Wait, what? Are you under the impression that climatologists are against nuclear power as a rule? That's totally false. Many of them are fine with nuclear power in principal precisely because it is a very low emissions power source. The problems arise when it comes time to design and build new nuclear plants, though, for a whole slew of reasons. Some of them valid, many not. Personally I think that nuclear has to be part of the solution, but it's not a magic bullet, and there are real challenges with it in terms of waste disposal/storage, massive cost overruns and so on.
                  Thanks for the counterpoint. Yes it was wrong of me to generalize/stereotype the community of scientists.

                  A near term conversion of the world’s fossil fuel fleet and equipment will create massive added production and pollution if it is achieved through conventional power and fuel sources. Going more nuclear earlier means that the worst central plant issues could be replaced upstream of efforts to go towards distributed power.* i.e. otherwise it’s coal plants in China powering solar panel production. Massive amounts of resource mining, refining, production, transportation and installation resource use to build out vast wind farms to replace coal and natural gas power plants, etc.

                  Are giant battery plants being built using clean electric shovels, electric dozers, etc. Will the resource streams be powered by clean fuels?

                  A local example: the old arena. It will be demolished and in the process the equipment from demolishing to crushing up and burying or returning materials to a use cycle will create far more pollution than just letting the building sit and rot for decades until it could be demolished using clean power. Call it “recycling” and the mental giants think that is good for the environment. That they are somehow helping the global warming crisis when they are very likely making it worse.


                  * a multi pronged approach is needed. Clean up central plant so turnover of fossil fuel fleet can be done more cleanly. At the distributed front, simply cut consumption of near everything then look at replacing central plant energy needs with clean energy. ... then there population reduction until growth can be met sustainably.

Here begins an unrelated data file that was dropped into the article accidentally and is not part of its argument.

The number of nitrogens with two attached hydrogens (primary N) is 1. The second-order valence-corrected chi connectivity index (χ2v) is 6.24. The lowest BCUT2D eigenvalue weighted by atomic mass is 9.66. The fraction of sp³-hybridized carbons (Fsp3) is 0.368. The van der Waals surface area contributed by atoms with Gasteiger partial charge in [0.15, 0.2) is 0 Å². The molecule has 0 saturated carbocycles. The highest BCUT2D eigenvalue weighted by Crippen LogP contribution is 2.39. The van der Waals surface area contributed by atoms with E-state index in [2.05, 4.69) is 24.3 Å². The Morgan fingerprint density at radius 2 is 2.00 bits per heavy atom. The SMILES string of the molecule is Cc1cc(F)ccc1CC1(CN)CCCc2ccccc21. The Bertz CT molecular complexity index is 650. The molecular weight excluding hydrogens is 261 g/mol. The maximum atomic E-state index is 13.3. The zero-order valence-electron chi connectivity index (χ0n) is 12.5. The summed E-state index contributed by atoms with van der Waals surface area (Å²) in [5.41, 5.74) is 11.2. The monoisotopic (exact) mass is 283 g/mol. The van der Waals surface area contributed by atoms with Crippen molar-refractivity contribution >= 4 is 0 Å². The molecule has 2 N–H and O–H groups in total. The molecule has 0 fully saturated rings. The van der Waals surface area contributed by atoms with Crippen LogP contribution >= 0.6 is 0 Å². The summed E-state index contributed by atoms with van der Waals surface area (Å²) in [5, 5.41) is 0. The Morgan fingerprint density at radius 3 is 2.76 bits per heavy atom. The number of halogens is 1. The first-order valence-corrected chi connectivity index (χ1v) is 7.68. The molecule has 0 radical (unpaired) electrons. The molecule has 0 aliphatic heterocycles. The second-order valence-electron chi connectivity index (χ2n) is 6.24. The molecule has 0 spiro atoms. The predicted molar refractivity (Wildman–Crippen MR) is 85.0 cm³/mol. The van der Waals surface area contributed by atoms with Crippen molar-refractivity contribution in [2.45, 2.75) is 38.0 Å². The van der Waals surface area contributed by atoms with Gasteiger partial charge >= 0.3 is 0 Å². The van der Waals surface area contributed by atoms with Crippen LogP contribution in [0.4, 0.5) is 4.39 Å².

Last edited by KC; 07-11-2019, 09:12 AM.

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                  • #10
                    A post from another thread.

                    Originally posted by Stoneman View Post
                    Motor Mouth: The hypocrisy of armchair environmentalism

                    Climate change activists are always saying that we need to listen to scientists — perhaps it’s time they paid attention, too

                    https://driving.ca/features/feature-...vironmentalism
                    “ For instance, with the incredible amount of attention paid to such high-profile emitters like cars and cow farts, I was absolutely gobsmacked to discover that more effective disposal of the chemicals used in air conditioning and refrigeration — supposedly 1,000 to 9,000 more deleterious to global warming than carbon dioxide — would represent the greatest boon to greenhouse gas reduction, the reduction of 89.74 gigatons of CO2 (equivalents) projected almost nine times what the authors predict electric vehicles will save.”

                    “ Want more hard, scientific proof that we’re not barking up the right tree? Well, picture this: All of the carbon dioxide reductions that Drawdown is projecting for the entire global transportation industry — cars, trucks, mass transit, electric bicycles, and yes, Greta, the airplanes you so assiduously denigrate — is barely more than half the amount (45.68 gigatons) we’d save if we just built more windmills (84.60 gigatons). The same is true of simply reducing the amount of food we waste — ...”
                    Last edited by KC; 08-11-2019, 10:17 AM.

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                    • #11
                      BUMP